Environmental Protection

U.S. Fish and Wildlife Service Seeking Ideas to Strengthen Incentives for Wildlife Conservation

The U.S. Fish and Wildlife Service today announced the extension of a public process exploring the expansion of incentives for voluntary partnerships with private landowners and other land stewards to help conserve imperiled wildlife. This effort is part of the Service’s commitment to use innovative approaches to restore and protect the habitats for wildlife and improve implementation of the Endangered Species Act (ESA).

The Service is committed to working with landowners to reverse species declines when possible — by taking early and effective actions to address threats that stabilize species and improve the health of at-risk wildlife — before they need the protection of the ESA. To view a copy of the notice, visit http://www.fws.gov/endangered/improving_ESA/landowner_incentives.html.

This action seeks to improve existing conservation tools like Habitat Conservation Plans, Safe Harbor Agreements, and Candidate Conservation Agreements with Assurances and make them more effective. The Service is also seeking comments on how to improve incentives, such as pre-approved conservation credits, for landowners and others to take voluntary conservation actions beneficial to species that are candidates for addition to the Federal List of Endangered and Threatened Wildlife and Plants, and for other at-risk species.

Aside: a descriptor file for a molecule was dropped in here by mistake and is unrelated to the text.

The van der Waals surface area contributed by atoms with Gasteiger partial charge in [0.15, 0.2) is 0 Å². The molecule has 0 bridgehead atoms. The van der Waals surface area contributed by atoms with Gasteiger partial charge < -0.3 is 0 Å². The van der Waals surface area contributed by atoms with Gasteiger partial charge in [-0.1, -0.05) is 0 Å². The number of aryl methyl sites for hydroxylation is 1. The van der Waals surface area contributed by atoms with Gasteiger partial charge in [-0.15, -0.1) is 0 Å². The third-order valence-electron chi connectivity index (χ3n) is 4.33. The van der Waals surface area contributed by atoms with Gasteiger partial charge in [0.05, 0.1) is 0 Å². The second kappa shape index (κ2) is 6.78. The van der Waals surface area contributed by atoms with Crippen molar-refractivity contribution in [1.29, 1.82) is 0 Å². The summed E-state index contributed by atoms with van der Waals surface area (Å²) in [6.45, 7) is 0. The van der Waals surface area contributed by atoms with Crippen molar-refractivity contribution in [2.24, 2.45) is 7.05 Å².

Potential ideas for improving incentives to landowners include establishing conservation “banks” for candidate and other at-risk species. Already in use in many parts of the country for listed species, conservation banks sell credits that allow landowners to offset the impact of their activities on those species, as well as to buy credits that reward landowners for making habitat improvements. By focusing its resources strategically, the bank can conserve habitat on a landscape scale and provide greater benefits to a species rather than having small, isolated patches of habitat on many different properties. Also under consideration is the development of a new type of agreement that would provide landowners with assurances that conservation actions taken to benefit species prior to listing could be used to offset the adverse effects of activities carried out later, in the event the species is listed.

comments powered by Disqus

Free e-News Subscription

I agree to this site's Privacy Policy